Original Research - Special Collection: Theology and Nature

God, humanity and nature: Cosmology in Islamic spirituality

Syafaatun Almirzanah
HTS Teologiese Studies / Theological Studies | Vol 76, No 1 | a6130 | DOI: https://doi.org/10.4102/hts.v76i1.6130 | © 2020 Syafaatun Almirzanah | This work is licensed under CC Attribution 4.0
Submitted: 17 May 2020 | Published: 20 October 2020

About the author(s)

Syafaatun Almirzanah, Department of Religious and Islamic Studies, Faculty of Theology and Islamic Thought, State Islamic University Sunan Kalijaga Yogyakarta, Yogyakarta, Indonesia; Department of Systematic and Historical Theology, Faculty of Theology and Religion, University of Pretoria, South Africa


Most of the works on creation theology in the past have departed from a functional point of view with the assumption that creation is for the sake of human use, thus a means to an end. It has been believed that this utilitarian perception is supported by the sacred texts of theistic religions, saying that people were masters and possessors of the natural world. They were created in the likeness of God, ‘in His image’, and the rest of creation existed solely for human benefit, to serve a human need. If there is an issue regarding the protection of the environment, it is behind the logic of convenience. Thus, eco-theology aims to be a practical ethic controlling and shaping human behaviour towards the natural environment. This article discusses a different approach to nature that is not a utilitarian point of view, but mystical, which regards creation as self-disclosure of God, so that each has its intrinsic meaning for itself and there is genuine and deep respect for the integrity of creation.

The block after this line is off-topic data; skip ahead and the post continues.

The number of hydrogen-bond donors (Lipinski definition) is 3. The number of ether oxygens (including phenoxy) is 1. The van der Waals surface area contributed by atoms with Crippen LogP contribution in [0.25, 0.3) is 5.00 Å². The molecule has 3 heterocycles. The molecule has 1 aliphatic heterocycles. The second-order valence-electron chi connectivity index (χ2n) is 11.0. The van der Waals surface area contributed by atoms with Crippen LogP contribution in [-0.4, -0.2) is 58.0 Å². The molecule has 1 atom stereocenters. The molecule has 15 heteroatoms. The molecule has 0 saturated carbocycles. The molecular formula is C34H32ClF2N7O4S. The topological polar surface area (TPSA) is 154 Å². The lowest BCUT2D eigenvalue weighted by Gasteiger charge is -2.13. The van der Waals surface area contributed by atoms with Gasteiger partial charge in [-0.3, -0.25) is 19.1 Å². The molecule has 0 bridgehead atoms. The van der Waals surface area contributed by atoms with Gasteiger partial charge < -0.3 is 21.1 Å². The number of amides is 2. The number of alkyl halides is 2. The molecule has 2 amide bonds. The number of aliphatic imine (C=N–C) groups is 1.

Contribution: This article gives an alternative approach to the issue on environment in the study of eco-theology. The approach is an Islamic mystical approach. It also promotes inter-religious studies on the subject and demonstrates the textual studies within Christian and Islamic traditions, and beyond.


Self-disclosure of God; Sufism; Cosmology; Eco-theology; Inter-religious dialogue


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